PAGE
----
2017’s Lone Echo was a good videogame. Actually, it was an excellent videogame because it came at a time when virtual reality (VR) needed big, impressive experiences that really showcased the potential of this technology. 2021 is a very different era. Titles like Half-Life: Alyx, Song in the Smoke, Stormland, and more provide players with epic adventures with engrossing storylines and inventive gameplay. After several delays to ensure Lone Echo II can be as good as it can, has Ready At Dawn achieved the sequel fans have been hoping for? Let’s just say, it’s nice to be back Jack.
Normally when it comes to a sequel if you’ve not played the previous title in the series then no bother, there’s a handy catch up at the beginning and you’re away. It’s the same here with Lone Echo II’s loading sequence providing snippets of the original to fill in those blanks. However, on this occasion, it’s advisable not to, purely due to the narrative at play here. The story directly continues over and because of the interactions at play between the two main characters and the grandiose setting, it’s worth experiencing the saga in its entirety.
Awakening as Jack, the android assigned to protect Captain Olivia “Liv” Rhodes, you’re once again making sure she survives the perils of deep space and a deadly organism simply known as the “Bio Mass”. The entire adventure takes place (mostly) on a deserted space station made out of various asteroids joined together. This entire installation orbits Saturn which makes for a particularly impressive backdrop once you get outside. Lone Echo was known for its gorgeous visuals with Lone Echo II somehow managing to outdo its sibling. Whether you’re casually floating through the void of space or on a pressing mission, there are visually striking moments everywhere so try not to let all that eye candy distract you too much.
So Lone Echo II still looks pretty but how does it handle? Not much has changed here actually. The entire experience is still in zero-g – no artificial gravity in this sci-fi universe – so getting about is a mixture of grabbing the environment or using little wrist-mounted jets to propel yourself. Whilst there is a larger boost to navigate some of the larger expanses, most of the time you’ll be using a mixture of the first two. In conjunction with the storyline, this tends to make Lone Echo II a slow and methodical type of videogame. Certain sequences do add a sprinkling of action but for the most part, Lone Echo II isn’t about rushing, a general playthrough should last around ten hours without doing all the extra side missions.
With no change in the core movement options, fans will instantly be at home here, flinging themselves from pillar to post in no time. If you are jumping right in it’s worth noting zero gravity can be a bit much for some, even with the accessibility options available. One nice mechanic Lone Echo II does employ is keeping you on the same visual plane, you can’t suddenly spin yourself upside down for example – one of the best ways to induce nausea. The only braking of that rule comes with a little device called the “Extreme Drifter”. Find it and you’ll blast across the space station. A word of warning, you can twist and if you don’t let go, it’s the only way to reorient yourself.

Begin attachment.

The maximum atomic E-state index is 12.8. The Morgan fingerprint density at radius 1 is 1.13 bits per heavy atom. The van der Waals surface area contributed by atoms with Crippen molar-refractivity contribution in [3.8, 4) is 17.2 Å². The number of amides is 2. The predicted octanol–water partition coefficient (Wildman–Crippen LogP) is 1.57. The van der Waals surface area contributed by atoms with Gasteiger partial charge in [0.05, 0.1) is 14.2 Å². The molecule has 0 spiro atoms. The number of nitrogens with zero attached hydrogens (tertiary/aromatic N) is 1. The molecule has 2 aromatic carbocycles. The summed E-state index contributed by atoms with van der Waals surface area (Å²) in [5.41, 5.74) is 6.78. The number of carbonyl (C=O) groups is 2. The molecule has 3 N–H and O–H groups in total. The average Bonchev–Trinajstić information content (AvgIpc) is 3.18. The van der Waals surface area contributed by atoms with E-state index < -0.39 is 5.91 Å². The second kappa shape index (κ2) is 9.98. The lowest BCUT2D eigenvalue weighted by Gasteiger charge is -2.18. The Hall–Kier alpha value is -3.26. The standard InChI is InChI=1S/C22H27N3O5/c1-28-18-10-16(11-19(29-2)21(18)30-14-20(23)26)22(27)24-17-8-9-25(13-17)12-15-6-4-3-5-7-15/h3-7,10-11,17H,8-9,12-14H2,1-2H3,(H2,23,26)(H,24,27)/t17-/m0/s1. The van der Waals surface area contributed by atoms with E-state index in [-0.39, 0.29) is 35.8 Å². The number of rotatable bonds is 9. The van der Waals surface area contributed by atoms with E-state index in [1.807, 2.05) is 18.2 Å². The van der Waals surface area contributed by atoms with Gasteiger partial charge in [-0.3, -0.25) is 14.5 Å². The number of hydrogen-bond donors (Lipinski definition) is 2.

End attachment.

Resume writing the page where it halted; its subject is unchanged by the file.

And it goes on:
So you might now be wondering what is exactly new. Well, most of this involves dealing with the Bio Mass threat and its various evolutions like the really annoying, power-hungry ticks that’ll latch onto any sort of power source – not great when you’re an android. Lone Echo II’s puzzles begin by trying to avoid or manoeuvre these creatures, with plenty of physical interaction cutting access panels, pulling power levers, and more, nothing too taxing. As you get deeper you’ll unlock offensive capabilities (not just tools) offering light combat segments.
All of these are located on Jack’s wrist, activated with a blue button. You get five gadgets in total, some that’ll get far more use than others. Unlike actual shooters where weapons or tools are usually quickly accessible, that’s not really the case here. You have to grab a blue orb representing each tool, not the greatest mechanic if you’re being attacked. This again highlights the composed approach you have to take in Lone Echo II, carefully planning how you handle every danger. Death is no worry for an android as you’ll be rebuilt at the nearest Fabricator but that doesn’t mean you should rely on it. Some aren’t always close by.
Lone Echo II’s gameplay might be finely tuned, however, it would be nothing without the relationship it fosters between Jack and Liv. The epic storyline is enthralling – as good as any binged TV show – nonetheless the bond you build with Liv is what gives both Jack and Lone Echo II their humanity. Dialogue options allow you to play a more logical android character or add a little bit of jokey banter into the mix, eliciting different responses from Liv. Without spoiling too much there’s a particular scene where you have to hold her hand, it’s a very touching moment between two friends.
Ready At Dawn may have originally planned to release Lone Echo II in 2020 before having to push it back several times and that’s completely understandable considering the quality of videogame that’s been produced. There’s a lot to love and get engrossed in as it’s so immersive, the real criticism comes from the fact that Lone Echo II plays everything a little too safe. The experience doesn’t break any new ground and it really could’ve done with some greater challenges thrown in. On the other hand, it was engrossing until the very end, easily the standout AAA VR experience of 2021.
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